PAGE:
New! Ye olde midnight snacke.
Greetings, collectors! Have we got a treat for you. In honor of the return of Oktoberfest (the first since 2019 - gasp!), as well as the universal start to official snacking season, we present to you our newest Vintage Edition: Late Night Snack.
Created in 1900 by German-American artist Albert Francis King, Late Night Snack is a triumph of tasty textures. From the subtle sheen of the smoothly sliced cheese wedge to the flakey crumbles along the pillowy edge of that first biscuit. A gradient of beer foams climb the walls of the three drinking vessels. Dense, spongey bubbles settle atop the single glass, while large, lively gossamer pockets balloon up the sides of the freshly popped growler. And a thin layer of undisturbed fizz caps the final unopened bottle awaiting its turn. Looks like it’s about to be a good night!
This appetizing array was painted in King’s signature Trompe l'oeil (“deceive the eye”) still life style, a method in which the artist uses close, detailed observation to faithfully render a three dimensional illusion on a flat surface. From Swiss to suds, King’s command of realism is mind-bending. But it’s his deftly deceptive treatment of glass that puts his true mastery on display. With fine lining and careful execution of reflecting light, King skillfully portrays the dynamic translucence, weight, and feel of each piece of glassware. While nearly invisible in some areas of the delicately thin dome of the cloche around the cheese, the glass of the bulbous knob at the top as well as the thick bottlenecks appear notably heftier. And using a hazy amber hue and measured manipulation of refracted light around the beer glass and bottles, King achieves a cool condensation you can almost feel.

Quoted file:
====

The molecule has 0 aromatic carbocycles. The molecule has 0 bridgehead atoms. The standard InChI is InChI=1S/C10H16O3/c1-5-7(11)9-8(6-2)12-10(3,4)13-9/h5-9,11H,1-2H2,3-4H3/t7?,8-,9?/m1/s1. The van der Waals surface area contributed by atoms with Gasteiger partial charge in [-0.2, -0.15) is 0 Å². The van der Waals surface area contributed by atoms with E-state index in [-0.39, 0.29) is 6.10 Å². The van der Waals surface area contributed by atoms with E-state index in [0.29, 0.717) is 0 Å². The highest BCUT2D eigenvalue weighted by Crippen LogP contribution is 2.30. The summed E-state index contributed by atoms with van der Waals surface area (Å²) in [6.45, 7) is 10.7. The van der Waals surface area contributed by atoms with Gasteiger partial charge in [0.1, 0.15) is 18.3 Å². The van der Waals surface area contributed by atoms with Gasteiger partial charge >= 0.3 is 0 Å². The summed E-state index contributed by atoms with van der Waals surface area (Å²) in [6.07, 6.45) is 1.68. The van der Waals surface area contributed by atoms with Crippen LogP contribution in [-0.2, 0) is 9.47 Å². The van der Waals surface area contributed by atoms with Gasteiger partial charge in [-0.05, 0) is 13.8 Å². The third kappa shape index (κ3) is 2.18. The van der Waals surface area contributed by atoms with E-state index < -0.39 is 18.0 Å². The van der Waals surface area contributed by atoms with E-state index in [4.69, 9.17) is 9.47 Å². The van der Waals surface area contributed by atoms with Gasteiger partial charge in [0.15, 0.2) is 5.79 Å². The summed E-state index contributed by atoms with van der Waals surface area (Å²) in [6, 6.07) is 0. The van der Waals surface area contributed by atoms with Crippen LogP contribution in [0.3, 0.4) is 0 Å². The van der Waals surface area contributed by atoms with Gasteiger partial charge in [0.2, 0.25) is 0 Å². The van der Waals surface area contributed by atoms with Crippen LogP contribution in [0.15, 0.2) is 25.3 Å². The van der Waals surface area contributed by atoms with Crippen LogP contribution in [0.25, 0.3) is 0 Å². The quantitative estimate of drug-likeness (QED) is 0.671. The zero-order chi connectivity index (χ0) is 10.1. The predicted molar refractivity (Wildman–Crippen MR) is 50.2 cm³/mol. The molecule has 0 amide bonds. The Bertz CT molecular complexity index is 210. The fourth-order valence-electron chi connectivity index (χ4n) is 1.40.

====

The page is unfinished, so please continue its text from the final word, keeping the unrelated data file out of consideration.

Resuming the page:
Born in Pittsburgh in 1854, King was the son of German Catholic immigrants forced to flee to escape religious persecution. Primarily self-taught, King excelled in realism, becoming a widely sought after portraitist for some of the most prominent citizens of Pennsylvania, including Andrew Carnegie and Henry Clay Frick. It was his illusionistic still lifes like Late Night Snack, however, that dominate his legacy, and we can see why.
This delightful display of nocturnal nibbles has got us in the mood to hightail it to Munich…or at least bask in the glow of the fridge at night. Whatever makes your merry. Most importantly, as a harbinger of autumn, Oktoberfest is a sign that ‘tis the season of snacking. So whether dirdnl, lederhosen, or plain ol’ sweats, gather your grazing garb and get ready to nosh. It’s time for a Late Night Snack. Prost!